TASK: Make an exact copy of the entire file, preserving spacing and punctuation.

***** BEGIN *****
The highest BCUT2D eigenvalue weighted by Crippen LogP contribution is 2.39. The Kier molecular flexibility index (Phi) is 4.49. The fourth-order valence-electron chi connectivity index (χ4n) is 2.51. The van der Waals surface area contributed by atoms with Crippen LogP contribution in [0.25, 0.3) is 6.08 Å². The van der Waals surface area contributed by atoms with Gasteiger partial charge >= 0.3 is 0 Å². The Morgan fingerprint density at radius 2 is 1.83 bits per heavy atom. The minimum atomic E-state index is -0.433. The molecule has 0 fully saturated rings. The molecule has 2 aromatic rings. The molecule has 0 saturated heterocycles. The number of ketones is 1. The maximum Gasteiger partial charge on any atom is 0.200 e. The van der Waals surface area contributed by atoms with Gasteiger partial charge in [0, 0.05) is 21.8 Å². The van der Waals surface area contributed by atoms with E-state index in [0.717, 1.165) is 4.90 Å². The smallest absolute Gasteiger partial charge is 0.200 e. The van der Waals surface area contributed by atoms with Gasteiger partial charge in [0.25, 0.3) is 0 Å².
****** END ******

The highest BCUT2D eigenvalue weighted by Crippen LogP contribution is 2.39. The Kier molecular flexibility index (Phi) is 4.49. The fourth-order valence-electron chi connectivity index (χ4n) is 2.51. The van der Waals surface area contributed by atoms with Crippen LogP contribution in [0.25, 0.3) is 6.08 Å². The van der Waals surface area contributed by atoms with Gasteiger partial charge >= 0.3 is 0 Å². The Morgan fingerprint density at radius 2 is 1.83 bits per heavy atom. The minimum atomic E-state index is -0.433. The molecule has 0 fully saturated rings. The molecule has 2 aromatic rings. The molecule has 0 saturated heterocycles. The number of ketones is 1. The maximum Gasteiger partial charge on any atom is 0.200 e. The van der Waals surface area contributed by atoms with Gasteiger partial charge in [0, 0.05) is 21.8 Å². The van der Waals surface area contributed by atoms with E-state index in [0.717, 1.165) is 4.90 Å². The smallest absolute Gasteiger partial charge is 0.200 e. The van der Waals surface area contributed by atoms with Gasteiger partial charge in [0.25, 0.3) is 0 Å².